User Tools

Site Tools



Cueva de las Manos

Cueva de las Manos is actually not one, but several caves in Santa Cruz province, Argentina. The walls are covered in paintings of human hands, human figures and animals created about 9,000 to 13,000 years ago. Almost all of the 800 drawings overlap, creating a multicolored mosaic. The caves were included in the UNESCO World Heritage List in 1999. 1)

Gunung Mulu

Gunung Mulu is perhaps the largest cave complex in the world that has not been fully explored. One of the chambers, the Sarawak Chamber, is 2,296 feet long, 1,312ft wide and over 229 feet high, making it the largest known chamber. 2)

Pak Ou Caves

Pak Ou Caves, in the cliff walls, lie at the junction of the Ou and Mekong Rivers. They can only be reached by boat. Traditionally, Laotian monarchs visited the caves once a year on Pimai — the Laotian New Year — and left a Buddha statue there. Devotees and pilgrims could also leave sacrificed images there, a practice that continues to this day. The caves were also used by monks as dwellings. Today, both caves contain about 4,000 Buddha statues. The oldest of them are over 300 years old. 3)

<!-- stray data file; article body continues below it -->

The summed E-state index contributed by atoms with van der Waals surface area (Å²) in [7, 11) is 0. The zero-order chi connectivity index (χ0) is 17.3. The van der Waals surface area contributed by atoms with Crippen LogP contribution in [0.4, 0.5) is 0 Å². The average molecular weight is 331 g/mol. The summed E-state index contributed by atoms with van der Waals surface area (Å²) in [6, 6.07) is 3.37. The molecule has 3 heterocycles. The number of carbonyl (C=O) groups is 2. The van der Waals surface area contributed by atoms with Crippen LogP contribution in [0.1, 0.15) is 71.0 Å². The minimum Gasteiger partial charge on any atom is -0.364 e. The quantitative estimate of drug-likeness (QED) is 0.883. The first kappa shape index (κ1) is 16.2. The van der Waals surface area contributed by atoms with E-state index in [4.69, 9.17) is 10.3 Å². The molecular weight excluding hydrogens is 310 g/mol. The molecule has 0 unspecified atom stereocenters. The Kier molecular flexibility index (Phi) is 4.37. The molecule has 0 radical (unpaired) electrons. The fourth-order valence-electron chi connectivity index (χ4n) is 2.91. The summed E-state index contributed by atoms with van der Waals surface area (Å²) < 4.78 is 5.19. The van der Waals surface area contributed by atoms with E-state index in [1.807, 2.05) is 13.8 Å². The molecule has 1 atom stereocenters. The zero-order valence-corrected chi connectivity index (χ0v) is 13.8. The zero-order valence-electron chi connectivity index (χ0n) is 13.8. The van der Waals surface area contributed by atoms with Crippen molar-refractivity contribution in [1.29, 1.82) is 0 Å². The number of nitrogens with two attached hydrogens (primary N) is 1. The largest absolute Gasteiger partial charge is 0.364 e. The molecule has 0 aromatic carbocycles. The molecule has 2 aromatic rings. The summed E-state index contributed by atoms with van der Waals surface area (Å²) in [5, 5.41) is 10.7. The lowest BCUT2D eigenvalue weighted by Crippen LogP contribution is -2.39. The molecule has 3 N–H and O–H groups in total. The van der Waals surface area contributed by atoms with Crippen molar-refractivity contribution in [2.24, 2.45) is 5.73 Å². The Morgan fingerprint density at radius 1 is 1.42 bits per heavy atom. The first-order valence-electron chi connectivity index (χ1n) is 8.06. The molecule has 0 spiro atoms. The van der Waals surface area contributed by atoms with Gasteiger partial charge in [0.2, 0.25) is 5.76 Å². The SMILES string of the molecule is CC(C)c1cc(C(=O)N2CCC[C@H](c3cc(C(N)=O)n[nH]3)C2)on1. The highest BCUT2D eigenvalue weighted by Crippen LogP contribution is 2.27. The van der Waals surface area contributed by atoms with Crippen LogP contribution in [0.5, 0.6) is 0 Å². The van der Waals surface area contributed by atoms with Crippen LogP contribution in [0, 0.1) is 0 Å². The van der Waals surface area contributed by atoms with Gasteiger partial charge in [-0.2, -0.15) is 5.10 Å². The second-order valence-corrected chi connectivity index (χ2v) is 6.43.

Mammoth Cave System

Mammoth Cave System is the longest cave in the world. It is located in the United States in the state of Kentucky. The total length of its corridors is over 651 kilometers. The cave lies within Mammoth Cave National Park, a UNESCO World Heritage Site. There is a lake at the bottom of one of the shafts, and the corridor systems are crossed by two rivers. It is visited by nearly 2 million tourists annually. 4)

Optimist Cave

Optimist Cave is a gypsum cave located near the village of Korolovka, in the Ternopil region of Ukraine. It is the largest cave system of Eurasia and sixth among the caves of the world. It is 146 miles long and the largest gypsum cave in the world. The second-largest in Europe is the Hölloch karst cave in Switzerland, which is about 124 miles long. 5)

caves.txt · Last modified: 2021/08/05 02:47 by aga